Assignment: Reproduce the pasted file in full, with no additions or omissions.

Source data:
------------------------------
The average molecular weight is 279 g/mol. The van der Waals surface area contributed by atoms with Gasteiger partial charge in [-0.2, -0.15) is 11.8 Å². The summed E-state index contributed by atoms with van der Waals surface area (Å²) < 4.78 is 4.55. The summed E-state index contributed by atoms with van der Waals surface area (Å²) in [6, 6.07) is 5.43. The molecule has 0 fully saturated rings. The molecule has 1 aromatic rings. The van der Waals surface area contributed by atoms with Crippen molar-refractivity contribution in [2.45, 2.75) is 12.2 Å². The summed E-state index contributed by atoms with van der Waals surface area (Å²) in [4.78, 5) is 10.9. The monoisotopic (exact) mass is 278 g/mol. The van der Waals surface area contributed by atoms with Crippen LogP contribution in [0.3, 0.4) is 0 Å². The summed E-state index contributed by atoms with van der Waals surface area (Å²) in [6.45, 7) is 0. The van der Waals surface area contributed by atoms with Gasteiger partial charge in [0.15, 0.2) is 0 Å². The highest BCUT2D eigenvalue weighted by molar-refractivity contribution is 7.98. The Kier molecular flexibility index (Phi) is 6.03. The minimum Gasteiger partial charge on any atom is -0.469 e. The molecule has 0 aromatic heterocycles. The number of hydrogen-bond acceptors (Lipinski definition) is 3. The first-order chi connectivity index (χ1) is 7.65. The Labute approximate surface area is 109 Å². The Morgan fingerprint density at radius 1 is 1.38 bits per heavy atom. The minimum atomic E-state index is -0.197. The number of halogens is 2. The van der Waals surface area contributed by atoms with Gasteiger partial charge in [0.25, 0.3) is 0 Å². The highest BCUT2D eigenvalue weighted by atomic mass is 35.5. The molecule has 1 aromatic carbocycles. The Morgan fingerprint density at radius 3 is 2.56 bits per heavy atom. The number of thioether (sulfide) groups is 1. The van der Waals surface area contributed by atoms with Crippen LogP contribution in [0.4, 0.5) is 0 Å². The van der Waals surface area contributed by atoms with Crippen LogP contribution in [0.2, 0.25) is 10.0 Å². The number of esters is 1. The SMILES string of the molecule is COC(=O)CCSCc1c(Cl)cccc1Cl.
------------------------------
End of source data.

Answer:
The average molecular weight is 279 g/mol. The van der Waals surface area contributed by atoms with Gasteiger partial charge in [-0.2, -0.15) is 11.8 Å². The summed E-state index contributed by atoms with van der Waals surface area (Å²) < 4.78 is 4.55. The summed E-state index contributed by atoms with van der Waals surface area (Å²) in [6, 6.07) is 5.43. The molecule has 0 fully saturated rings. The molecule has 1 aromatic rings. The van der Waals surface area contributed by atoms with Crippen molar-refractivity contribution in [2.45, 2.75) is 12.2 Å². The summed E-state index contributed by atoms with van der Waals surface area (Å²) in [4.78, 5) is 10.9. The monoisotopic (exact) mass is 278 g/mol. The van der Waals surface area contributed by atoms with Crippen LogP contribution in [0.3, 0.4) is 0 Å². The summed E-state index contributed by atoms with van der Waals surface area (Å²) in [6.45, 7) is 0. The van der Waals surface area contributed by atoms with Gasteiger partial charge in [0.15, 0.2) is 0 Å². The highest BCUT2D eigenvalue weighted by molar-refractivity contribution is 7.98. The Kier molecular flexibility index (Phi) is 6.03. The minimum Gasteiger partial charge on any atom is -0.469 e. The molecule has 0 aromatic heterocycles. The number of hydrogen-bond acceptors (Lipinski definition) is 3. The first-order chi connectivity index (χ1) is 7.65. The Labute approximate surface area is 109 Å². The Morgan fingerprint density at radius 1 is 1.38 bits per heavy atom. The minimum atomic E-state index is -0.197. The number of halogens is 2. The van der Waals surface area contributed by atoms with Gasteiger partial charge in [0.25, 0.3) is 0 Å². The highest BCUT2D eigenvalue weighted by atomic mass is 35.5. The molecule has 1 aromatic carbocycles. The Morgan fingerprint density at radius 3 is 2.56 bits per heavy atom. The number of thioether (sulfide) groups is 1. The van der Waals surface area contributed by atoms with Crippen LogP contribution in [0.4, 0.5) is 0 Å². The van der Waals surface area contributed by atoms with Crippen LogP contribution in [0.2, 0.25) is 10.0 Å². The number of esters is 1. The SMILES string of the molecule is COC(=O)CCSCc1c(Cl)cccc1Cl.